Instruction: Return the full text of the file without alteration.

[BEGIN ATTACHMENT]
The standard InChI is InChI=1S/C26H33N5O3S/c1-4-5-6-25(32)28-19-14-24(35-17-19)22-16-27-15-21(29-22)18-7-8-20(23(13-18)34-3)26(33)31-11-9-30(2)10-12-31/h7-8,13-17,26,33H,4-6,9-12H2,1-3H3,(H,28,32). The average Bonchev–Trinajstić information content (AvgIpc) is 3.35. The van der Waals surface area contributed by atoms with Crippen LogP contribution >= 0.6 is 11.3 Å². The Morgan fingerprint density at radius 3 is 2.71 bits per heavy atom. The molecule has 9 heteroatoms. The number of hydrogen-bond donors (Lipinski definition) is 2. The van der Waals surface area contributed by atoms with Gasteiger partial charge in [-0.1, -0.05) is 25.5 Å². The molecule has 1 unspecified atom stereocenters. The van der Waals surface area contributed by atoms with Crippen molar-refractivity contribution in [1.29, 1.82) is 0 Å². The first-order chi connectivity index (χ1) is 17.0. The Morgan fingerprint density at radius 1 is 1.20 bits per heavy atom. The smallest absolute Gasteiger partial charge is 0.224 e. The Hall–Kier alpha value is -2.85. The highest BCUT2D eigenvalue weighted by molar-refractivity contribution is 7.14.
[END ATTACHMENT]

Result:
The standard InChI is InChI=1S/C26H33N5O3S/c1-4-5-6-25(32)28-19-14-24(35-17-19)22-16-27-15-21(29-22)18-7-8-20(23(13-18)34-3)26(33)31-11-9-30(2)10-12-31/h7-8,13-17,26,33H,4-6,9-12H2,1-3H3,(H,28,32). The average Bonchev–Trinajstić information content (AvgIpc) is 3.35. The van der Waals surface area contributed by atoms with Crippen LogP contribution >= 0.6 is 11.3 Å². The Morgan fingerprint density at radius 3 is 2.71 bits per heavy atom. The molecule has 9 heteroatoms. The number of hydrogen-bond donors (Lipinski definition) is 2. The van der Waals surface area contributed by atoms with Gasteiger partial charge in [-0.1, -0.05) is 25.5 Å². The molecule has 1 unspecified atom stereocenters. The van der Waals surface area contributed by atoms with Crippen molar-refractivity contribution in [1.29, 1.82) is 0 Å². The first-order chi connectivity index (χ1) is 17.0. The Morgan fingerprint density at radius 1 is 1.20 bits per heavy atom. The smallest absolute Gasteiger partial charge is 0.224 e. The Hall–Kier alpha value is -2.85. The highest BCUT2D eigenvalue weighted by molar-refractivity contribution is 7.14.